Some foods have been a staple in medicinal treatment for thousands of years. Nowadays, many are still used to combat various illnesses, from head colds to cancer. 

Our senior naturopath, Shannon McNeill, shares her knowledge on how specific foods improve our immune system and the best ways to introduce them into your diet. 


Food and our immune system

The body's defence system is only as dependable as the support it gets. Some people are just blessed with a good set of genes that ensure a strong immune system. For others who are not so lucky, they must observe proper nutrition, sufficient rest, a healthy and active lifestyle, get plenty of sun and reduce their stress levels.

Recent studies have shown that sticking to a healthy routine, as mentioned, whilst also cutting down on unhealthy habits and processed foods help to restore the immune system to peak performance.  


Best foods to increase the immune system

Certain foods that boost the body's immune system can significantly benefit those who wish to be more conscious of what they take in. 

Here are four of the best foods for boosting the immune system.


This vegetable has had a long history of medicinal value. It boasts anti-microbial, anti-bacterial and antineoplastic properties. 

Use it as a spice in meals like pasta dishes, soups and stir-fries or our prawn and pumpkin bobo with kale rice.


Ginger has shown to reduce inflammation and relieve head cold symptoms. Combine it with lemon juice and 1/2 tsp honey and drink regularly to fight infection.  

As a stimulant for the heart and circulation, use at the onset of a cold or flu. Fresh ginger tea will help sweat out infection and reduce fever. It’s also good for travel sickness, nausea and gastric upset, including diarrhea, gripping pain and stomach spasms.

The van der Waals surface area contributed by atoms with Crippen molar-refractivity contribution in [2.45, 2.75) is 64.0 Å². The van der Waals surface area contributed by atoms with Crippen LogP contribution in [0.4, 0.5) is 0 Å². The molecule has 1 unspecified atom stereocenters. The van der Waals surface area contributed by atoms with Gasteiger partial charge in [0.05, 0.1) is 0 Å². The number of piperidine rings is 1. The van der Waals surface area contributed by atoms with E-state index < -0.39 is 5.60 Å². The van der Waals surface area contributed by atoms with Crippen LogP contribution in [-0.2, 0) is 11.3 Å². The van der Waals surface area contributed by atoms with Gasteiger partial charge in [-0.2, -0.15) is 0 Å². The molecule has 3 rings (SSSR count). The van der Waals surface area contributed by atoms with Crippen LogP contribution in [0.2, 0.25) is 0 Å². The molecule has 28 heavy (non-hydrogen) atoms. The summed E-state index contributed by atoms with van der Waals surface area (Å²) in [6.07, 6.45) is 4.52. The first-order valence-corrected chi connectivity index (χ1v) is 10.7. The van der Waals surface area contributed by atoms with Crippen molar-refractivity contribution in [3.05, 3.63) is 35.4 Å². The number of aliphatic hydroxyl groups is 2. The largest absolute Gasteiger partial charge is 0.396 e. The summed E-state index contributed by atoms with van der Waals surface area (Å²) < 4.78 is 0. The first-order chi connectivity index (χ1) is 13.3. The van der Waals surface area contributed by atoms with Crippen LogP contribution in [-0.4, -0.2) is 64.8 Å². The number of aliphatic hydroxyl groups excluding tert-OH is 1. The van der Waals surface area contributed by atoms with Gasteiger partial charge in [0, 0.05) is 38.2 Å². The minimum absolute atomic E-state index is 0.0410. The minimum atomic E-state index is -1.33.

Turmeric is packed with properties to arrest cancer growth and is growing in reputation for its regeneration and healing of muscle and anti-inflammatory effects. Studies have shown that as turmeric (or its active compound, curcumin) rapidly reduces inflammation post-exercise, it can help to improve recovery and exercise performance in athletes. 

Add the powdered turmeric to your curries or cooking. With the root of turmeric (known as a rhizome), slice it up and add to salads or a plunger along with ginger and drink daily as a tea.


Ganoderma is a bitter mushroom also known as Reishi. It has long been a popular ingredient in Chinese Medicine attributed to assisting in longevity and overall health. 

Further studies on this oriental mushroom reveal that it strengthens immunity and combats cancer. Moreover, it has antioxidant properties and provides relief from urinary tract infections.

Though Ganoderma is often consumed as a supplement, you can also brew it into tea or coffee or use the powder in cooking. 


For more naturopath advice from Shannon, also read her tips for healthy brain and body function.